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6-3: The Road to Lexington and Concord

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1 6-3: The Road to Lexington and Concord
The Road to Revolution 6-3: The Road to Lexington and Concord

2 The Intolerable Acts Militia –
armed citizens who practiced to defend their communities Minutemen – militiamen who were trained to be “ready at a minute’s warning”

3 The Intolerable Acts Intolerable colonial name for the Coercive Acts
laws passed by Parliament to punish Boston for the Tea Party closed the port of Boston ‘til the tea was paid for banned committees of correspondence and limited town council meetings and the Massachusetts Colonial Assembly to just once a year included a stricter Quartering Act, allowing troops to be housed in private homes provided for trials in Britain of British officials accused of crimes in America

4 The Intolerable Acts Thomas Gage –
British general sent to Boston as Governor to enforce the Coercive Acts Summary – Parliament was more determined than ever to “master” the colonists. Their efforts actually drew the colonies closer together, as other colonies sent food and money to Boston and colonists again met to discuss acting together

5 The First Continental Congress Meets
meeting of delegates from most colonies asked Parliament to repeal Coercive Acts urged colonies to train their militias and store weapons just in case Summary – While not ready to call for independence, colonists were determined to act together to uphold their rights.

6 Between War and Peace leader of Massachusetts’ Committee of Safety, which was storing weapons in Concord and elsewhere

7 Patrick Henry Before the Virginia House of Burgesses
Peter F. Rothermel Between War and Peace

8 Between War and Peace Patrick Henry –
in Virginia’s House of Burgesses, called for Virginia to follow Massachusetts’ lead and prepare for war ... known for the line: “ I know not what course others may take, but as for me, Give me Liberty, or Give me Death! ”

9 Between War and Peace Summary –
Colonists thought a show of force would cause Britain to change its policies for governing the colonies, and continued to organize to be ready.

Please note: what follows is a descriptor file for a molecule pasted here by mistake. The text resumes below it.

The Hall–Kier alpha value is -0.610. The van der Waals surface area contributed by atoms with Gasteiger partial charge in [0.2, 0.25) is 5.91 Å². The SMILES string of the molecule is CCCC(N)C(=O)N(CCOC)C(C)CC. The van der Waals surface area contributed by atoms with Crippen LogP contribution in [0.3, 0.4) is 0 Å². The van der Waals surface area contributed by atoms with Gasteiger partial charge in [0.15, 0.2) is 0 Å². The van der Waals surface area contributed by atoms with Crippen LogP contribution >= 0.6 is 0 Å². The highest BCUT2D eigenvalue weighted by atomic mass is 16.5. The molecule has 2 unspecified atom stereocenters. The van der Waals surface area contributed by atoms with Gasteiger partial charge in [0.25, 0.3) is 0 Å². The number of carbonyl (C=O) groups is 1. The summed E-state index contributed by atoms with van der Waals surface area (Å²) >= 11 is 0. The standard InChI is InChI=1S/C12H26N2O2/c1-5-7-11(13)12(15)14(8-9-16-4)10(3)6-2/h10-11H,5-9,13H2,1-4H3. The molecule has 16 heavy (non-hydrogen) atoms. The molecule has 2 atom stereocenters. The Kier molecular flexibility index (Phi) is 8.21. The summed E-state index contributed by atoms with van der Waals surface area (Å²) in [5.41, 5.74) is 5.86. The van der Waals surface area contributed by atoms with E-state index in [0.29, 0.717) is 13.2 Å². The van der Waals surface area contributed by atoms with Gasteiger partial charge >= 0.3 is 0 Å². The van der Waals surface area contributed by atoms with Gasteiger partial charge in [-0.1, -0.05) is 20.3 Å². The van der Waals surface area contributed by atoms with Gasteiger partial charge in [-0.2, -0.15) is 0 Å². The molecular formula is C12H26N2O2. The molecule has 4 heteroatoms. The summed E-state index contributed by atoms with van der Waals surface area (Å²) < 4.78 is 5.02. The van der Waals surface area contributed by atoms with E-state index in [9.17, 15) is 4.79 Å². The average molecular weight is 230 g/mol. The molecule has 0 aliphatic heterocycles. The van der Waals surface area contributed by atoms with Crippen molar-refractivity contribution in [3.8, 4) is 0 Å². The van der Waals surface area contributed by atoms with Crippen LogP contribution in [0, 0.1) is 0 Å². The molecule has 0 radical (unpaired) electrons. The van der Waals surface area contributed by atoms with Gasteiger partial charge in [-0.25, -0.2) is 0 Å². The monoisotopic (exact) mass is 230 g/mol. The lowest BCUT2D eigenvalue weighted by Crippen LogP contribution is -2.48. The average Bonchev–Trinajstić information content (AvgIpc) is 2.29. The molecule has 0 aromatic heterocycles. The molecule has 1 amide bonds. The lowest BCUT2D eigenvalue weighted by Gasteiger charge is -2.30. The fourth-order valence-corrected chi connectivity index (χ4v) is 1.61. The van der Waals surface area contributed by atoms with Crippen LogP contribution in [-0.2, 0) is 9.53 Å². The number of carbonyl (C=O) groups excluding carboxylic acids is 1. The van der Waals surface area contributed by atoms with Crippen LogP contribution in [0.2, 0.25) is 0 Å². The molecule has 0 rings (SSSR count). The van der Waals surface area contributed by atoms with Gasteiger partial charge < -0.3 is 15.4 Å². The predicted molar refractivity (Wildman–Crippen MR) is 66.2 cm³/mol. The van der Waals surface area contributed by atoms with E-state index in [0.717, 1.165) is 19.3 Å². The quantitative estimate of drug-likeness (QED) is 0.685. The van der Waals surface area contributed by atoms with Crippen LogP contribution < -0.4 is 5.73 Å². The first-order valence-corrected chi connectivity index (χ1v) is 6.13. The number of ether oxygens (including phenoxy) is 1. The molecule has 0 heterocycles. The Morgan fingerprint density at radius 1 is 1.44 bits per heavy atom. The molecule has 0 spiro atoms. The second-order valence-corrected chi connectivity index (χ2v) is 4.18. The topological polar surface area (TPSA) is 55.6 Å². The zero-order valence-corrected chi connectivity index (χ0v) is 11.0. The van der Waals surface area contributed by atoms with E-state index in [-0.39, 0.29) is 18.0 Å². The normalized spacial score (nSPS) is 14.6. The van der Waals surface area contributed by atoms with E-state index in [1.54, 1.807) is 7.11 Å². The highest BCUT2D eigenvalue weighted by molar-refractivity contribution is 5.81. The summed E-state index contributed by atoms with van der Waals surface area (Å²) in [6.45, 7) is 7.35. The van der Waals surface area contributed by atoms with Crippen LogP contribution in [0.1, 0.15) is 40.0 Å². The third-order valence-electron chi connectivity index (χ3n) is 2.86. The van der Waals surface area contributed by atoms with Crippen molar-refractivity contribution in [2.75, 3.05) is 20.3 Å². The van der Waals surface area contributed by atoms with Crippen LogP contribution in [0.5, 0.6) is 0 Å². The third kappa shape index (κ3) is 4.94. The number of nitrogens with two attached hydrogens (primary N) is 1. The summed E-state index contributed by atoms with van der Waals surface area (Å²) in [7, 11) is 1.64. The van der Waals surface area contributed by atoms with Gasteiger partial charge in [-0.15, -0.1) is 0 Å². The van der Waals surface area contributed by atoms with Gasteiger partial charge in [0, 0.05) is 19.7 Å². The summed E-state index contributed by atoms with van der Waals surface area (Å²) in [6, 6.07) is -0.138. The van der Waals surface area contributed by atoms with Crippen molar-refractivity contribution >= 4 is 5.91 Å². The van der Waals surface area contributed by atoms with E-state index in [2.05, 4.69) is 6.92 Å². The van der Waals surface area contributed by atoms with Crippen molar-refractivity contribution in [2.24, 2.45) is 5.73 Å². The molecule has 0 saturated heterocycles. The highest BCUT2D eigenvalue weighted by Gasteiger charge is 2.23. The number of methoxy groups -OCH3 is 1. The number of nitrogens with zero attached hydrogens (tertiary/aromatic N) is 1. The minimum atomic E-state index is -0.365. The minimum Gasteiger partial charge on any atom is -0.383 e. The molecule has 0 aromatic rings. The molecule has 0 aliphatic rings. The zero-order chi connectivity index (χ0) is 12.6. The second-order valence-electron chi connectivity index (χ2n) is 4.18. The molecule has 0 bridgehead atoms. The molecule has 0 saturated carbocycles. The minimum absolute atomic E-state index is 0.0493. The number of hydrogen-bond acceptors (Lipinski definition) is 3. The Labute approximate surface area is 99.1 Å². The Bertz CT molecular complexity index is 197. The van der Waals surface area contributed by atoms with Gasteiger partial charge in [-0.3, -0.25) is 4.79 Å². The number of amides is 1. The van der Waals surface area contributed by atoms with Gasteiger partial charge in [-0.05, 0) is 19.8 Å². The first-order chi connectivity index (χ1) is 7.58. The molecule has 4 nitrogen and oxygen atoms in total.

10 The Midnight Ride Sam Adams & –
colonial leaders in Lexington where General Thomas Gage sent troops to arrest them

11 Paul Revere John Singleton Copley The Midnight Ride

12 The Midnight Ride Paul Revere’s Ride Grant Wood

13 The Midnight Ride Paul Revere & William Dawes –
messengers who rode to Lexington warning colonists along the way of the approaching British soldiers both were stopped just outside Lexington Revere was captured Dawes escaped with a lame horse

14 The Midnight Ride Dr. Samuel Prescott –
joined Dawes and Revere in Lexington en route to Concord only one of the three to make it to Concord to warn their militia

15 The Midnight Ride Summary –
colonial networks of communication spread the news of British troop movements so that militias might be prepared to protect their towns

16 Lexington & Concord Loyalists – Patriots –
Americans who supported the British government Americans who fought against the British government and, later, supported independence

17 Lexington & Concord Lexington – Concord –
British troops sent here to arrest Adams & British troops sent here to capture weapons and ammunition 1st American (Patriot) victory of Revolutionary War 1st battle of the Revolutionary War British victory

18 Lexington & Concord John Parker –
Captain of the 70 Lexington militiamen who faced 700 British troops to show that they would defend their towns against British tyranny

19 Lexington & Concord Stand Your Ground Don Troiani

20 Lexington & Concord First News of the Battle of Lexington — William Tylee Ranney

21 “The shot heard ‘round the world.”
Lexington & Concord Ralph Waldo Emerson – American poet who called the events at Lexington and Concord: “The shot heard ‘round the world.” By the rude bridge that arched the flood, Their flag to April's breeze unfurled; Here once the embattled farmers stood; And fired the shot heard ‘round the world.

22 Lexington & Concord Summary –
War begins. The colonists have shown the determination to fight for their rights as Englishmen. The British soldiers are chased back to Boston as American organization becomes suddenly evident.

23 The Road to Revolution 6-3: The Road to Lexington & Concord

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